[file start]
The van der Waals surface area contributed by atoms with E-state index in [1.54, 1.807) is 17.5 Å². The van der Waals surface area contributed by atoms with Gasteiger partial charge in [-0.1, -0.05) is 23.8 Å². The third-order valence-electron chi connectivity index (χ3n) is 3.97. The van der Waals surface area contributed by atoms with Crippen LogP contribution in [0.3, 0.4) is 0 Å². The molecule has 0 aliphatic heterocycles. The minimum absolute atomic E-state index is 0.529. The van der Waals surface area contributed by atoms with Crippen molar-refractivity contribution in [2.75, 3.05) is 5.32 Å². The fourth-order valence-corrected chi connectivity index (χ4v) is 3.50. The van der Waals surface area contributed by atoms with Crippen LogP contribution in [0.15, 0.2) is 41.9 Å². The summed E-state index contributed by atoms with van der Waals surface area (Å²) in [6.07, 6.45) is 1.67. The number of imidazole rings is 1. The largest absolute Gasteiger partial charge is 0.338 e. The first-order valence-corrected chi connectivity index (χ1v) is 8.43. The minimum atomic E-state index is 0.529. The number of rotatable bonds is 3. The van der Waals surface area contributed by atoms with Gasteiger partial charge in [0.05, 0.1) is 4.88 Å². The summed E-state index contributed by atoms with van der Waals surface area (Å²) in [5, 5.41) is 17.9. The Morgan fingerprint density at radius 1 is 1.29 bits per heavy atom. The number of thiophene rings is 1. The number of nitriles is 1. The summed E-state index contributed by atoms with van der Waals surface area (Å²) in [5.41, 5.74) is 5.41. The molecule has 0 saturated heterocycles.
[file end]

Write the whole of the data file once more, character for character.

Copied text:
The van der Waals surface area contributed by atoms with E-state index in [1.54, 1.807) is 17.5 Å². The van der Waals surface area contributed by atoms with Gasteiger partial charge in [-0.1, -0.05) is 23.8 Å². The third-order valence-electron chi connectivity index (χ3n) is 3.97. The van der Waals surface area contributed by atoms with Crippen LogP contribution in [0.3, 0.4) is 0 Å². The molecule has 0 aliphatic heterocycles. The minimum absolute atomic E-state index is 0.529. The van der Waals surface area contributed by atoms with Crippen molar-refractivity contribution in [2.75, 3.05) is 5.32 Å². The fourth-order valence-corrected chi connectivity index (χ4v) is 3.50. The van der Waals surface area contributed by atoms with Crippen LogP contribution in [0.15, 0.2) is 41.9 Å². The summed E-state index contributed by atoms with van der Waals surface area (Å²) in [6.07, 6.45) is 1.67. The number of imidazole rings is 1. The largest absolute Gasteiger partial charge is 0.338 e. The first-order valence-corrected chi connectivity index (χ1v) is 8.43. The minimum atomic E-state index is 0.529. The number of rotatable bonds is 3. The van der Waals surface area contributed by atoms with Gasteiger partial charge in [0.05, 0.1) is 4.88 Å². The summed E-state index contributed by atoms with van der Waals surface area (Å²) in [5, 5.41) is 17.9. The Morgan fingerprint density at radius 1 is 1.29 bits per heavy atom. The number of thiophene rings is 1. The number of nitriles is 1. The summed E-state index contributed by atoms with van der Waals surface area (Å²) in [5.41, 5.74) is 5.41. The molecule has 0 saturated heterocycles.